Internal Culture Review and Overhaul: A Step in the Right Direction
Overhauling the banks’ internal culture and remuneration policies is a step to prevent misconduct from happening in the industry in the future. When bank employees act in tune with their individual ethics, when
employees are rewarded for doing the right thing and when they are encouraged to report breaches of ethical standards, misconduct will be discouraged. Enforcing a culture of customer centricity from top management to bottom and encouraging whistle-blowers is the need of the hour. Rewarding compliant and ethical conduct will impel employees to take their fiduciary and regulatory responsibilities more seriously and will prevent misconduct from happening in the future. Overall structural and organisational culture overhaul, and giving more weightage to moral implications of misconduct are the key to a healthy banking sector. Regulating an invisible force such as organisational culture is extremely difficult but new legislations including BEAR (Banking Executive Accountability Regime) are the step in the right direction and will surely motivate banks to bring about cultural change.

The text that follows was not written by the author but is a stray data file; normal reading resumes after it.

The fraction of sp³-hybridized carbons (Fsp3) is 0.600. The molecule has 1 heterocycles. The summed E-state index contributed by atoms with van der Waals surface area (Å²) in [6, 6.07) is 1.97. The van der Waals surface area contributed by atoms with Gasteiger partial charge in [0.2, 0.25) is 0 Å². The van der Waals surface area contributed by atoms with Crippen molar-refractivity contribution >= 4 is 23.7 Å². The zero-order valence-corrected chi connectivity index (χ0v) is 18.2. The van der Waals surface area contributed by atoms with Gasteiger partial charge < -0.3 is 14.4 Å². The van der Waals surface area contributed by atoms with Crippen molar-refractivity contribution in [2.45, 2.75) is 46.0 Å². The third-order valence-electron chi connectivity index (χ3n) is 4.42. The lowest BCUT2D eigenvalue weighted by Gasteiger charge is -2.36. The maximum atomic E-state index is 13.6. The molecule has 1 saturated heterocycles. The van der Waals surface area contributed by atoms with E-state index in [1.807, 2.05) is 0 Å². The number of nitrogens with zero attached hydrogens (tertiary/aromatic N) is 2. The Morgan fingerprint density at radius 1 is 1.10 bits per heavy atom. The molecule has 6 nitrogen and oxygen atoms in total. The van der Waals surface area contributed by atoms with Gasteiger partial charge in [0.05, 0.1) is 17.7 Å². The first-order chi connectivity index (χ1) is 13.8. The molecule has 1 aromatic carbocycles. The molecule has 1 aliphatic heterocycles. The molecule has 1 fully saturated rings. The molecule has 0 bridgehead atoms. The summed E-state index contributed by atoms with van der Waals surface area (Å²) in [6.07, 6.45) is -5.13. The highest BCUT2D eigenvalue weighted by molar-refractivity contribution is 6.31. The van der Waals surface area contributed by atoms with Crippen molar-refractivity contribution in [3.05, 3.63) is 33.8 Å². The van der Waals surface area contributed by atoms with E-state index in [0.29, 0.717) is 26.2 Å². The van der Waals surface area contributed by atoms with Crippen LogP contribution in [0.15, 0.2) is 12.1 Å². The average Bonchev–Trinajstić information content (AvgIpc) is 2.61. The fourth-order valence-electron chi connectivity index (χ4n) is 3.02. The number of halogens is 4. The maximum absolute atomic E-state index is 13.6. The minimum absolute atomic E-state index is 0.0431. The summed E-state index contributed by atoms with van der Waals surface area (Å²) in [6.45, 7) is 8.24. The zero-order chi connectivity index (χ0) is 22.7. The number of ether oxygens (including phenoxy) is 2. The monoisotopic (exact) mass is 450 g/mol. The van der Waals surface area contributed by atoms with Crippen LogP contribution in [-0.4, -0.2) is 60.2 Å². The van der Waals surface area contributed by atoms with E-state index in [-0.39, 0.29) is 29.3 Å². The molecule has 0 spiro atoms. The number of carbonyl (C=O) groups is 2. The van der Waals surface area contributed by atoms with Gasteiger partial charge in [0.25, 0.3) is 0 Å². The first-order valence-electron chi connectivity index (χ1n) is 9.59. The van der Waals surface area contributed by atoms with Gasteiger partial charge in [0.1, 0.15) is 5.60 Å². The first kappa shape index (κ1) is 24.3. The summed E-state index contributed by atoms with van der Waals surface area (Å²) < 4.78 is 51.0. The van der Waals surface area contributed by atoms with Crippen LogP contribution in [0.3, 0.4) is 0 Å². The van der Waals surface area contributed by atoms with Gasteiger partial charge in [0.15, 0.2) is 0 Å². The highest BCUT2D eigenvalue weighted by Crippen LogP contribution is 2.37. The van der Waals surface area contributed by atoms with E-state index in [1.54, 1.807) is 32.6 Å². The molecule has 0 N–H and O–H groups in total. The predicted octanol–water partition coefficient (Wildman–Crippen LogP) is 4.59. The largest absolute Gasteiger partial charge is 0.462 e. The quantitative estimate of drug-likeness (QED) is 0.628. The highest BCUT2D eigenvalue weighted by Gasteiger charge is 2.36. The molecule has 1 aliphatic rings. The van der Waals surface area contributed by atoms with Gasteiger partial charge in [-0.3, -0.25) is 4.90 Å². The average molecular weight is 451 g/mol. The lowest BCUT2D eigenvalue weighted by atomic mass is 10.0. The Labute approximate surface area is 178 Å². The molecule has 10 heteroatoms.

A holistic solution to tackle misconduct would combine conduct, culture and improved customer experience as its highest goal. Conduct standards need to be driven from the bottom-up; The solution is formulating a training plan which could be tweaked from bank to bank. This would protect the client, and inform and educate staff. Personal development of staff coupled with institutional protection for the bank is a win-win scenario. Cultural improvement could be driven through seminars and one to one sessions with experts, driving C-level employees to take ownership of staff conduct, and impel subordinates to take their fiduciary and regulatory responsibilities more seriously, especially in light of BEAR and FEAR legislation.
Finally, moving on to customer experience, the banking industry is becoming increasingly transparent, not just internally but with the client also. Implementation of strong internal safeguards regarding customer information, as well as increased disclosure to the client is the need of the hour.